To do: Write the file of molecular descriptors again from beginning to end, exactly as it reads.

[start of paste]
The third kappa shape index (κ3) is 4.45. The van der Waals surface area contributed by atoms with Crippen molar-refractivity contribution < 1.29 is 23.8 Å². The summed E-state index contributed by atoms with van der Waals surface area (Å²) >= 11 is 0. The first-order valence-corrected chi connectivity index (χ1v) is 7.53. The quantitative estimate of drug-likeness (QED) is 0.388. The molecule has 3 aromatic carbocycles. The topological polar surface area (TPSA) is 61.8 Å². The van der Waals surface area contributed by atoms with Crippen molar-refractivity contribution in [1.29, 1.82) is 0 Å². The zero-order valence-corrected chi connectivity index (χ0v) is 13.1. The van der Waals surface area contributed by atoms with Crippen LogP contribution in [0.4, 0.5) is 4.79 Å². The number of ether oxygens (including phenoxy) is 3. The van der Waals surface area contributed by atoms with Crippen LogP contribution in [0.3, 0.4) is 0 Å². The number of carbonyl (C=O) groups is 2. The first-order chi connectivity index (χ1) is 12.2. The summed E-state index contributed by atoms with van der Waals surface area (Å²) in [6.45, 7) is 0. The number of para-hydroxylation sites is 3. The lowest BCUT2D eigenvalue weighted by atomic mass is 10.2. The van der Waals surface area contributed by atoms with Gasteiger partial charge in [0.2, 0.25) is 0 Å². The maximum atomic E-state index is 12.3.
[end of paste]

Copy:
The third kappa shape index (κ3) is 4.45. The van der Waals surface area contributed by atoms with Crippen molar-refractivity contribution < 1.29 is 23.8 Å². The summed E-state index contributed by atoms with van der Waals surface area (Å²) >= 11 is 0. The first-order valence-corrected chi connectivity index (χ1v) is 7.53. The quantitative estimate of drug-likeness (QED) is 0.388. The molecule has 3 aromatic carbocycles. The topological polar surface area (TPSA) is 61.8 Å². The van der Waals surface area contributed by atoms with Crippen molar-refractivity contribution in [1.29, 1.82) is 0 Å². The zero-order valence-corrected chi connectivity index (χ0v) is 13.1. The van der Waals surface area contributed by atoms with Crippen LogP contribution in [0.4, 0.5) is 4.79 Å². The number of ether oxygens (including phenoxy) is 3. The van der Waals surface area contributed by atoms with Crippen LogP contribution in [0.3, 0.4) is 0 Å². The number of carbonyl (C=O) groups is 2. The first-order chi connectivity index (χ1) is 12.2. The summed E-state index contributed by atoms with van der Waals surface area (Å²) in [6.45, 7) is 0. The number of para-hydroxylation sites is 3. The lowest BCUT2D eigenvalue weighted by atomic mass is 10.2. The van der Waals surface area contributed by atoms with Gasteiger partial charge in [0.2, 0.25) is 0 Å². The maximum atomic E-state index is 12.3.